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Introduction to Dimensionality Reduction and Linear Algebra basics (part 2)

Author : Matteo Alberti

                     

Sommario

Dimensionality Reduction in a linear space. 1

Through the identification of a subspace. 1

Reduction through matrix approximations. 1

Basic case: Decomposition in Singular Values (SVD). 1

Matricial Norms. 1

Vectorial Norms. 1

Induced Norms. 1

Schattern Norms. 1

Frobenius Norms. 1

Base Cases: Cluster Analysis. 1

Definition of a Metrics. 1

Minkowski Distance (Manhattan, Euclidean, Lagrange).

 

 

Matricial Norms

 

At this point we have set the problem of dimensionality reduction of data as an approximation problem between matrices, we must now evaluate and then calculate the distance between the matrix of the original and the approximate data through the study of the different standards:

There are three main types of rules:

  • Vector norms
  • Induced norms
  • Schatten norms

Where we essentially refer, exceptions excluded, to the Frobenius norm (Euclidean distance)

 

Elements of algebra:

Norm

A standard (commonly marked with ‖ ∙ ‖) is a function from the vector space fo matrix if:

 

ecuation 18

Vectorial Norms

 

The vector norms family treats the  array as a vector of nk components where we can define the norm using any of the following rules:

 

ecuation 19

 

 

 

Note:

Setting p = 2 we are connected to the Euclidean norm

 

Induced Norms

 

An  X_n_x_k  matrix can be seen as a linear operator from   R^k\mapsto R^n .

Measuring in R^k  the lengths with a fixed norm and doing the same in  R^n , with a different norm, we can go to measure how  much X lengthens or shortens a vector   v \in  R^k , comparing the norm of v with the relative norm of his image Xv.

The induced norm  \left \| X \right \|_k  _n  is defined as:

 

ecuation 20

 

Schatten Norms

 

The Schatten norm, of order p, of an X matrix, is simply given by:

 

ecuation 21

 

Where  w_i are singular values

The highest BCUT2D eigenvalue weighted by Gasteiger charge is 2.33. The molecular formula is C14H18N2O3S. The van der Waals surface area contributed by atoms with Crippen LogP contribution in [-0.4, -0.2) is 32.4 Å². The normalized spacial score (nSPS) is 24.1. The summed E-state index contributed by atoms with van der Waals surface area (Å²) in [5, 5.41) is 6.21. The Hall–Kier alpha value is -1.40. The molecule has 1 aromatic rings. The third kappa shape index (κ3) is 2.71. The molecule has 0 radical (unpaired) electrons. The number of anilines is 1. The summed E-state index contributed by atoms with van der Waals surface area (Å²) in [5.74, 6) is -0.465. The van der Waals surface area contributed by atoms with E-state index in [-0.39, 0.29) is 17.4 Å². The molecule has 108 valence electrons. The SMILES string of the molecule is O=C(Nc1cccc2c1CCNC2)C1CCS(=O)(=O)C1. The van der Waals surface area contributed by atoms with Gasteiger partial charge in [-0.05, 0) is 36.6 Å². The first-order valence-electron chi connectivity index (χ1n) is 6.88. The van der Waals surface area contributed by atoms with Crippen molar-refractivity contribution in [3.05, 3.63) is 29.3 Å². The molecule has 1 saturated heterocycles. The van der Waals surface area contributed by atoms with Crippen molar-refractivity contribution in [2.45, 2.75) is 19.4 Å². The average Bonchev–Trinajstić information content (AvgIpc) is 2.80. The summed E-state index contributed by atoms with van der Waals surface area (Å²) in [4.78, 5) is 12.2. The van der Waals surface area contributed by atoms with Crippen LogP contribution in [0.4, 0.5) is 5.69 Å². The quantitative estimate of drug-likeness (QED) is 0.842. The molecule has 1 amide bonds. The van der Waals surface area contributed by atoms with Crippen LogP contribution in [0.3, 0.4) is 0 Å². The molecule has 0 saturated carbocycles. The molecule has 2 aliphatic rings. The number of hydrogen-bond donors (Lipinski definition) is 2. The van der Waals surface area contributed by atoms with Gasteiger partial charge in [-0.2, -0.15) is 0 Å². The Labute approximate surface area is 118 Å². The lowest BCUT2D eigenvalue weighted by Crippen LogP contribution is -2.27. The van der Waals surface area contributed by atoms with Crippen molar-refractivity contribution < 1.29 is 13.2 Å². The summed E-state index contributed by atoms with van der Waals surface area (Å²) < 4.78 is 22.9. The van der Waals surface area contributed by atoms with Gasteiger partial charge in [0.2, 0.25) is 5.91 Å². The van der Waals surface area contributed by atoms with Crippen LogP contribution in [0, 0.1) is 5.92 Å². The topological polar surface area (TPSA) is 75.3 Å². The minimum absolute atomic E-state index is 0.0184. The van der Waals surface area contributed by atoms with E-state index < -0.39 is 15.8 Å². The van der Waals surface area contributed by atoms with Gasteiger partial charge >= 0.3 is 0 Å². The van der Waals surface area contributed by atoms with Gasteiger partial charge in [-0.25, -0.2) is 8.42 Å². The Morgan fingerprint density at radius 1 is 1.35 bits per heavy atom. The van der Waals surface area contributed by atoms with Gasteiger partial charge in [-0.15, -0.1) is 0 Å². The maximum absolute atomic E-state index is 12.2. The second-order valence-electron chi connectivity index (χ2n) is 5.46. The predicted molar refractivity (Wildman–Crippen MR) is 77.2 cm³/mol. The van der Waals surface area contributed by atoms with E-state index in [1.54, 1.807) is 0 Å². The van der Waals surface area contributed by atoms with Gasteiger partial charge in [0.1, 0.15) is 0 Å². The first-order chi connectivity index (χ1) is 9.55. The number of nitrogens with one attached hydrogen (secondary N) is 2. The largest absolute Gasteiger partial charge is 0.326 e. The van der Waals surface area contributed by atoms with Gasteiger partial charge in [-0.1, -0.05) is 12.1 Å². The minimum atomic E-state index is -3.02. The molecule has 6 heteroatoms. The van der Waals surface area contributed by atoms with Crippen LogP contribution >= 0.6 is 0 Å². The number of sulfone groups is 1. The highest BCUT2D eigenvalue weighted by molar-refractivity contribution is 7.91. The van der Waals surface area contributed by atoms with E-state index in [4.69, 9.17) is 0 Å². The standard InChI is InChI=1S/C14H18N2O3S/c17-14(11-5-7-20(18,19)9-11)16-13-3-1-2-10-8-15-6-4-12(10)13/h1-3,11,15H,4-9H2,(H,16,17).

Frobenius Norms

 

The Frobenius norm of our  X_n_x_k  matrix is given by:

 

ecuation 22

 

Explicating the matrix product we obtain:

 

ecuation 23

 

It corresponds that the Frobenius norm is equal to the sum of square roots of the square.

A Euclidean norm is seen as a vector coincides with the vector rule of X of order 2.

 

Elements of algebra:

Trace

 

 

The trace operator, indicated by Tr (∙), is defined as the sum of the diagonal elements of the argument matrix

 

 

Base Cases: Cluster Analysis

 

Cluster analysis is a multivariate analysis technique through which it is possible to group statistical units, to minimize the internal “logical distance” to each group and to maximize the one between the groups.

It is among the unsupervised learning techniques.

It is therefore spontaneous to have to define what is meant by logical distance and based on which metric.

 

 

 

Definition of a Metrics

 

ecuation 24

If it contrarily enjoys only the first three properties, we can define it as an index of the distance

 

Minkowski Distance (Manhattan, Euclidean, Lagrange)

 

At this point we are going to analyze the main cases of distances belonging to the Minkowski distances family where:

ecuation 25

 

We highlight the following cases:

 

We highlight the following cases:

  • k=1  Manhattan distance
  •  k=2 Euclidean distance
  • k\to \infty  Lagrangian distance (Čebyšëv)

As we can see:

 

ecuation 26

 

 

Therefore, starting with the example of Cluster Analysis, it is essential to define the type of distance with which we want to deal with our analysis.

Mainly in the packages already implemented are the three variants of Minkowski distances (for quantitative variables)

 

Importing from sklearn:

AgglomerativeClustering(n_clusters=2, affinity=’euclidean’, memory=None, connectivity=None, compute_full_tree=’auto’, linkage=’ward’

 

ecuation 27

ecuation 27